Libertines Real and Fictional in Rochester, Shadwell, Wycherley, and Boswell Page: 17
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sovereign, have entrusted these rights to him and expect him to act according to both his
individual needs and their needs as a commonwealth.
According to Hobbes, "only the absolute sovereign is a genuine common power" (Kavka
5). One can infer, then, that libertines who live in commonwealths generally recognize only
themselves as the common power absolute sovereigns and subjects of their own commonwealths
and refuse to follow the laws the sovereigns of social institutions dictate to their subjects. They
refuse to see anyone other than themselves individually as absolute sovereigns worthy of
obedience. Further, libertines will not fulfill the duties of their role as subjects to various social
institutional authorities. Whether the sovereign is a monarch, God, or institutions such as family
and marriage, libertines will defy any sovereign they do not choose for themselves, and since
they prefer to let their instincts guide them then naturally, the only sovereign they will choose to
obey is themselves.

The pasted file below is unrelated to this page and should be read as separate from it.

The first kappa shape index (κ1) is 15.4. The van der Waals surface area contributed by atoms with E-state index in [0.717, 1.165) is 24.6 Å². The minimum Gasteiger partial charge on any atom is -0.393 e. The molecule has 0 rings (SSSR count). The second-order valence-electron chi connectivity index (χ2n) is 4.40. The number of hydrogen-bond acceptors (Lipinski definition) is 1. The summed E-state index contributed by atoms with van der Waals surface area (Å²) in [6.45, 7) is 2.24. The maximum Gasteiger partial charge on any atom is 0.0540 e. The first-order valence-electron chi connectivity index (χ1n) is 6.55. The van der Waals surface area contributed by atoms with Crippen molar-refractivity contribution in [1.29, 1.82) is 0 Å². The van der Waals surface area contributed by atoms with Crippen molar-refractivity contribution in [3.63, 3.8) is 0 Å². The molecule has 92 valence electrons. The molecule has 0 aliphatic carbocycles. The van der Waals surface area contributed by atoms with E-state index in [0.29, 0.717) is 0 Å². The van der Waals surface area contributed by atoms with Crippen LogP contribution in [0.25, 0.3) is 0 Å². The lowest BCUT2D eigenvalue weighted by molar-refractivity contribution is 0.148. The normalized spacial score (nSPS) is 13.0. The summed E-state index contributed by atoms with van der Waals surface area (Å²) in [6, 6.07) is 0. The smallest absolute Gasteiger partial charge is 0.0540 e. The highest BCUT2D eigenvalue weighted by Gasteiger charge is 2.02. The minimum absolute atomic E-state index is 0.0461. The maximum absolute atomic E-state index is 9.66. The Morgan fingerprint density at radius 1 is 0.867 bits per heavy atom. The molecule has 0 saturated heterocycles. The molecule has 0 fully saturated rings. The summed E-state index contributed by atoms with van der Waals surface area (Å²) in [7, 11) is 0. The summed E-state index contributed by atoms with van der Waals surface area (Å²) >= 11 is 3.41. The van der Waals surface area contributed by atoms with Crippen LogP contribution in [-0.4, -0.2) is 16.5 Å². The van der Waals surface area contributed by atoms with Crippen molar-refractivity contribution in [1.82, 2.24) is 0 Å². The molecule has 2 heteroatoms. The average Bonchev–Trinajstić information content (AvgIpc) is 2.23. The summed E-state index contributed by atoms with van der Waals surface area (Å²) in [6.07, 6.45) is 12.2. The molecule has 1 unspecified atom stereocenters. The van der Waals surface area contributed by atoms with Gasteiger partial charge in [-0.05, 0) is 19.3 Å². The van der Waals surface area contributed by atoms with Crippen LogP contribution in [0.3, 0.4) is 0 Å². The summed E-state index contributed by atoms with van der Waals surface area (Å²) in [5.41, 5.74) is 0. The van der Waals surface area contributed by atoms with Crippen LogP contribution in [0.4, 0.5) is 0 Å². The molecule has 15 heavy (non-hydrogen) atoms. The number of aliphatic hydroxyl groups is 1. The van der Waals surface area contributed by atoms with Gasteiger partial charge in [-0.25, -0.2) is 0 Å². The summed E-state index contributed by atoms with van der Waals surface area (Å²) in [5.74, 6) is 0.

Since libertines arguably would prefer to live in the state of nature than a commonwealth,
then logically it makes sense for them to follow what Hobbes calls the first and second laws of
nature. Before explaining these two laws, however, Hobbes first defines "law of nature" and
"right of nature" (Hobbes 64). Hobbes writes: "A law of nature, (Lex Naturalis) is a Precept, or
generall Rule, found out by Reason, by which a man is forbidden to do, that, which is destructive
of his life, or taketh away the means of preserving the same; and to omit, that, by which he
thinketh it may be best preserved" (64). Therefore, in the state of nature, men must let their self-
interest guide them and use it as a means to protect them from potential harm and the "right of
nature" guarantees them this right. Hobbes defines the "right of nature" in the following:
The Right of Nature, which Writers commonly call Jus Naturale, is the Liberty each man
hath, to use his own power, as he will himselfe, for the preservation of his own Nature;
that is to say, of his own Life; and consequently, of doing any thing, which in his own
Judgement, and Reason, hee shall conceive to be the aprest means thereunto. (64)
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Smith, Victoria. Libertines Real and Fictional in Rochester, Shadwell, Wycherley, and Boswell, dissertation, May 2008; Denton, Texas. (digital.library.unt.edu/ark:/67531/metadc6051/m1/23/?q=rochester: accessed November 23, 2017), University of North Texas Libraries, Digital Library, digital.library.unt.edu; .